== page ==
Books > Old Books > Getting The Most Out Of Life (1948)


Page 38

ON BEING A REAL PERSON

by situations that need not be humiliations at all. To lack beauty or ability, to be economically restricted-such things are limitations, but if they become humiliations it is because we make them so.
Napoleon accepted himself-five feet two inches tall, and 43rd in his class at the Ecole Militaire. He never liked himself that way. His diminutive stature was a limitation, but had he made of it and of his scholastic mediocrity a humiliation, he probably never would have been Napoleon.
Life is a landscaping job. We are handed a site, ample or small, rugged or flat, whose general outlines and contours are largely determined for us. Both limitation and opportunity are involved in every site, and the most unforeseeable results ensue from the handling-some grand opportunities are muffed, and some utterly unpromising situations become notable. The basic elements in any personal site are bound to appear in the end no matter what is done with them, but they should be accepted as opportunities and incentives.
One of the ablest women in this country, now the wife of a university president, was brought up in poverty. She recalls an occasion when, as a girl, she complained of her hardships to her mother. "See here," said the mother, "I have given you life; that is about all I will ever be able to give you. Now you stop complaining and do something with it."
Our most intimate and inescapable entrustment lies in our capacity to be real persons. To fail at that is to fail altogether; to succeed is to succeed supremely.

Getting Ourselves Of Our Hands
OssssstoN with oneself can be one of life's most disruptive forces. An integrated personality is impossible save as the individual finds outside himself valuable interests, in devotion to which he forgets himself. To be whole persons we must get ourselves off our hands.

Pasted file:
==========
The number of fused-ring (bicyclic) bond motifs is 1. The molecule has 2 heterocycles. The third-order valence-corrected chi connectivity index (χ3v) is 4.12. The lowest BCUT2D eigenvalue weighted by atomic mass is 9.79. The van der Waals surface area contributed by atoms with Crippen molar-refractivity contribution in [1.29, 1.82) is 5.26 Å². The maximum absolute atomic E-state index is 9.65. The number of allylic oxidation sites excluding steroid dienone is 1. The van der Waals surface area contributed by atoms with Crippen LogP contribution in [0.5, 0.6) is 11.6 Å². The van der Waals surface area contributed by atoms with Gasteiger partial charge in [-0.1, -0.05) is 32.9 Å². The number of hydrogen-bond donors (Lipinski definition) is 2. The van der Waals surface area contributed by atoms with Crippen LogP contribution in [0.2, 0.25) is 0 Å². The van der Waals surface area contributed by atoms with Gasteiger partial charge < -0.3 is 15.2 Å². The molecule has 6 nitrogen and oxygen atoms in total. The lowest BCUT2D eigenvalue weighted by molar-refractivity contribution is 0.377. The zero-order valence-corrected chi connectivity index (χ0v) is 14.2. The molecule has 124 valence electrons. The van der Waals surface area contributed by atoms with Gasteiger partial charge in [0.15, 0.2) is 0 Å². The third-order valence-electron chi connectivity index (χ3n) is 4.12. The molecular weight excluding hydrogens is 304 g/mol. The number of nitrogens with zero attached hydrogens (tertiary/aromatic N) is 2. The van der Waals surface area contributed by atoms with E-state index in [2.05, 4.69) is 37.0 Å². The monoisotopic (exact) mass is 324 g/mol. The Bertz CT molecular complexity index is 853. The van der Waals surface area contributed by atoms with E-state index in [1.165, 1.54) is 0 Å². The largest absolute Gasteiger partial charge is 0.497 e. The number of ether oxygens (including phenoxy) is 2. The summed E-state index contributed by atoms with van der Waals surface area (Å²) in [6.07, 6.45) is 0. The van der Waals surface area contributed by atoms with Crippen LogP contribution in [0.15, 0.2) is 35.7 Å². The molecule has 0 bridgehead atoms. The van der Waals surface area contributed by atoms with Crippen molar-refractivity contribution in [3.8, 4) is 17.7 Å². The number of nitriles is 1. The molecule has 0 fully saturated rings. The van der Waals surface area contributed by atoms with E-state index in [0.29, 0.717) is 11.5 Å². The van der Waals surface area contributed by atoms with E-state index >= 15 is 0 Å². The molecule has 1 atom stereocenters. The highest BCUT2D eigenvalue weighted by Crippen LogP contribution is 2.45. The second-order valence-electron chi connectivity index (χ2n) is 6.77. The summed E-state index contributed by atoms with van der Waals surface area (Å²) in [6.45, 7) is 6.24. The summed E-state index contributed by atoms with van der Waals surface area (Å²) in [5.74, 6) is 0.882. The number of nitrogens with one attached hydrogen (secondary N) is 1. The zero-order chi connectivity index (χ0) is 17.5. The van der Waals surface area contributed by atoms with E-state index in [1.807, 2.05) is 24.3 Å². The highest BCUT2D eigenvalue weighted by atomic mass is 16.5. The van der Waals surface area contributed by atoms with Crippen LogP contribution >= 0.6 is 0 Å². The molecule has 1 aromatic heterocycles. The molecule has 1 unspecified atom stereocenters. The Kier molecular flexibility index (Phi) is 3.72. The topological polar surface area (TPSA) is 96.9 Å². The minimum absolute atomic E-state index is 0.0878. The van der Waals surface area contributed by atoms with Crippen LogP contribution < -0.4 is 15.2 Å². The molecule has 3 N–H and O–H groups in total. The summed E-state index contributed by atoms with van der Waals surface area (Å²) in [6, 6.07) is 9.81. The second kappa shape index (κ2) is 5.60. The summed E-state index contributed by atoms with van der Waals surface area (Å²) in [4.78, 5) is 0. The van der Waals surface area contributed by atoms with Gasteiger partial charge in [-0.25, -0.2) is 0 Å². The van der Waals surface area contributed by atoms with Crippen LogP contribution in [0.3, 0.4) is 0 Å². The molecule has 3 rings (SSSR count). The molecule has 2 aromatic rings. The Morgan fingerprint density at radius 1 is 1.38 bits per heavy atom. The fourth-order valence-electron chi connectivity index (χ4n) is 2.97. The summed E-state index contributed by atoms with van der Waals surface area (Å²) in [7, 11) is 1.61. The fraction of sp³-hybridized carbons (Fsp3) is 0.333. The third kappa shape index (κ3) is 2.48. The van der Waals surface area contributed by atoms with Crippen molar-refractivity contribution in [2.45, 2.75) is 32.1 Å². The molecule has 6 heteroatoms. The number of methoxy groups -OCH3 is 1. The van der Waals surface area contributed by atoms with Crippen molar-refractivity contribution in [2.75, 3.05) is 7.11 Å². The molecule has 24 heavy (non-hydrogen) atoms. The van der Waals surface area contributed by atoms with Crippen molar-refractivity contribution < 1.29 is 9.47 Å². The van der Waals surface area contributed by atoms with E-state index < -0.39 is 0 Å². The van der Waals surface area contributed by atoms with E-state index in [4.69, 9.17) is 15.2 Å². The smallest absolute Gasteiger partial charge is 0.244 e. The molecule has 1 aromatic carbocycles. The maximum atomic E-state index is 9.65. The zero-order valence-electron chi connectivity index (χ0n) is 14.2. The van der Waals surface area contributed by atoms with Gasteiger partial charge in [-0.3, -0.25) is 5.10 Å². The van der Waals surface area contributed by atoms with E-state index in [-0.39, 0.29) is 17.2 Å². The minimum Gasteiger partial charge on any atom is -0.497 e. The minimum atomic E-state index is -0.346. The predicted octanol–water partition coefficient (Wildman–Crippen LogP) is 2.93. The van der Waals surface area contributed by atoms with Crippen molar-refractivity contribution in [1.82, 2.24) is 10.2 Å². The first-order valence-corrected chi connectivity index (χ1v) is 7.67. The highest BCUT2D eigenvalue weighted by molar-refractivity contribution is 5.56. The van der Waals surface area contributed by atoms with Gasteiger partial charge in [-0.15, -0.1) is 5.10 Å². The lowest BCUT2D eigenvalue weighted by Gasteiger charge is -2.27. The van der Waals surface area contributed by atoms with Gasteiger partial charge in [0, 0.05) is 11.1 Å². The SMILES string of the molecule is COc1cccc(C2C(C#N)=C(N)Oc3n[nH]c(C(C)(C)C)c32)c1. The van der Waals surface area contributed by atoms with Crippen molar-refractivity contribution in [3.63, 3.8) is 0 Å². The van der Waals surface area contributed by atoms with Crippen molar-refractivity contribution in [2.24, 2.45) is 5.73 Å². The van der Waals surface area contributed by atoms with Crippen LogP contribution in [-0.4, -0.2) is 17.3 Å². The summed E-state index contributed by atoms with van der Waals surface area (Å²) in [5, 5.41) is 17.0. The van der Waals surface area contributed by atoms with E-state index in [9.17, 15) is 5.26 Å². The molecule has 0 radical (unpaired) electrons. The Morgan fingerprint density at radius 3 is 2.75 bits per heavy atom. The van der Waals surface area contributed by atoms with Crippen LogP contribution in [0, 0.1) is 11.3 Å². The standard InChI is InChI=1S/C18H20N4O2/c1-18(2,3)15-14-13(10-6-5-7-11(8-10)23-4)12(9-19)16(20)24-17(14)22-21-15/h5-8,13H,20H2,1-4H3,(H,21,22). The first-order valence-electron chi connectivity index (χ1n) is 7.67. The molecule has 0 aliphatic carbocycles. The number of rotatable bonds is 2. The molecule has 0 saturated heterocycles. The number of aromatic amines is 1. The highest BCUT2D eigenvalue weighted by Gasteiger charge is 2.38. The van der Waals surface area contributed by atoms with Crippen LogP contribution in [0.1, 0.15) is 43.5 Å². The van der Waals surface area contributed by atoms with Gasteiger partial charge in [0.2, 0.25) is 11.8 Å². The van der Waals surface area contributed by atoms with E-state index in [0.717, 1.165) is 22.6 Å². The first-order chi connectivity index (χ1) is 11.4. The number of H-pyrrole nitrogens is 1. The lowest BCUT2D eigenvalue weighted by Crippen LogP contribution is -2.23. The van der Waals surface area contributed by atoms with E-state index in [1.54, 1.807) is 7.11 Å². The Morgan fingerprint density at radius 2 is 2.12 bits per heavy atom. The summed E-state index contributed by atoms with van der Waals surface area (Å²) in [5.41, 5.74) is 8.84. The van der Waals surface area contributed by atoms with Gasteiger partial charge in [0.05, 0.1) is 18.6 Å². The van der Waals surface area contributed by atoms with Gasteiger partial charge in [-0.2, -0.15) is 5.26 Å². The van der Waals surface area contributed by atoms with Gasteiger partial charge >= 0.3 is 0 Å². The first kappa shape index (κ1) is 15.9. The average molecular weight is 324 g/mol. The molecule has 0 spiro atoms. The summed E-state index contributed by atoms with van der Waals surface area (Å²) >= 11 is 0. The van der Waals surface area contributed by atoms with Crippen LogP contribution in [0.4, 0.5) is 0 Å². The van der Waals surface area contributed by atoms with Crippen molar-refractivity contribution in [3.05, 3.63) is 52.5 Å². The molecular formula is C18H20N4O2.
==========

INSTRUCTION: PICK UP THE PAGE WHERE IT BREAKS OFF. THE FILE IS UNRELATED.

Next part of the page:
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where is HTML where is HEAD where is TITLE by situations that need not be humiliations at all. To lack beauty or ability, to be economically restricted-such things are limitations, but if they become humiliations it is because we make them so. Napoleon accepted himself-five feet two inches tall, and 43rd in his class at what is Ecole Militaire. He never liked himself that way. His diminutive stature was a limitation, but had he made of it and of his scholastic mediocrity a humiliation, he probably never would have been Napoleon. Life is a landscaping job. We are handed a site, ample or small, rugged or flat, whose general outlines and contours are largely determined for us. Both limitation and opportunity are involved in every site, and what is most unforeseeable results ensue from what is handling-some grand opportunities are muffed, and some utterly unpromising situations become notable. what is basic elements in any personal site are bound to appear in what is end no matter what is done with them, but they should be accepted as opportunities and incentives. One of what is ablest women in this country, now what is wife of a university president, was brought up in poverty. She recalls an occasion when, as a girl, she complained of her hardships to her mother. "See here," said what is mother, "I have given you life; that is about all I will ever be able to give you. Now you stop complaining and do something with it." Our most intimate and inescapable entrustment lies in our capacity to be real persons. To fail at that is to fail altogether; to succeed is to succeed supremely. Getting Ourselves Of Our Hands OssssstoN with oneself can be one of life's most disruptive forces. An integrated personality is impossible save as what is individual finds outside himself valuable interests, in devotion to which he forgets himself. To be whole persons we must get ourselves off our hands. where is meta name="keywords" content="old books, Free book , free book offer , free audio books , free coloring book pages , free book reports , free audio book , audio books free download , book free , free guest book , books free , free book summaries , download free audio books , free childrens books." where is where are they now rel="stylesheet" type="text/css" href="../../style.css" where is meta http-equiv="Content-Type" content="text/html; charset=iso-8859-1" where is BODY bgColor=#ffffff text="#000000" where are they now ="#000000" v where are they now ="#FF0000" where is div align="center" where is strong where is strong where is a href="http://www.aaoldbooks.com" Books > where is a href="../default.asp" title="Book" Old Books > where is strong where is a href="default.asp" Getting what is Most Out Of Life (1948) where is table width="700" border="1" align="center" cellpadding="15" cellspacing="0" where is center where is tr where is td width="160" align="center" valign="top" where is div align="center" where is td align="center" valign="top" where is div align="left" where is div align="JUSTIFY" where is p align="left" Page 38 where is p align="center" where is strong ON BEING A REAL PERSON where is p by situations that need not be humiliations at all. To lack beauty or ability, to be economically restricted-such things are limitations, but if they become humiliations it is because we make them so. Napoleon accepted himself-five feet two inches tall, and 43rd in his class at what is Ecole Militaire. He never liked himself that way. His diminutive stature was a limitation, but had he made of it and of his scholastic mediocrity a humiliation, he probably never would have been Napoleon. Life is a landscaping job. We are handed a site, ample or small, rugged or flat, whose general outlines and contours are largely determined for us. Both limitation and opportunity are involved in every site, and what is most unforeseeable results ensue from what is handling-some grand opportunities are muffed, and some utterly unpromising situations become notable. what is basic elements in any personal site are bound to appear in what is end no matter what is done with them, but they should be accepted as opportunities and incentives. One of what is ablest women in this country, now what is wife of a university president, was brought up in poverty. She recalls an occasion when, as a girl, she complained of her hardships to her mother. "See here," said what is mother, "I have given you life; that is about all I will ever be able to give you. Now you stop complaining and do something with it." Our most intimate and inescapable entrustment lies in our capacity to be real persons. To fail at that is to fail altogether; to succeed is to succeed supremely. Getting Ourselves Of Our Hands OssssstoN with oneself can be one of life's most disruptive forces. An integrated personality is impossible save as what is individual finds outside himself valuable interests, in devotion to which he forgets himself. To be whole persons we must get ourselves off our hands. where is Server.Execute("_SiteMap.asp") %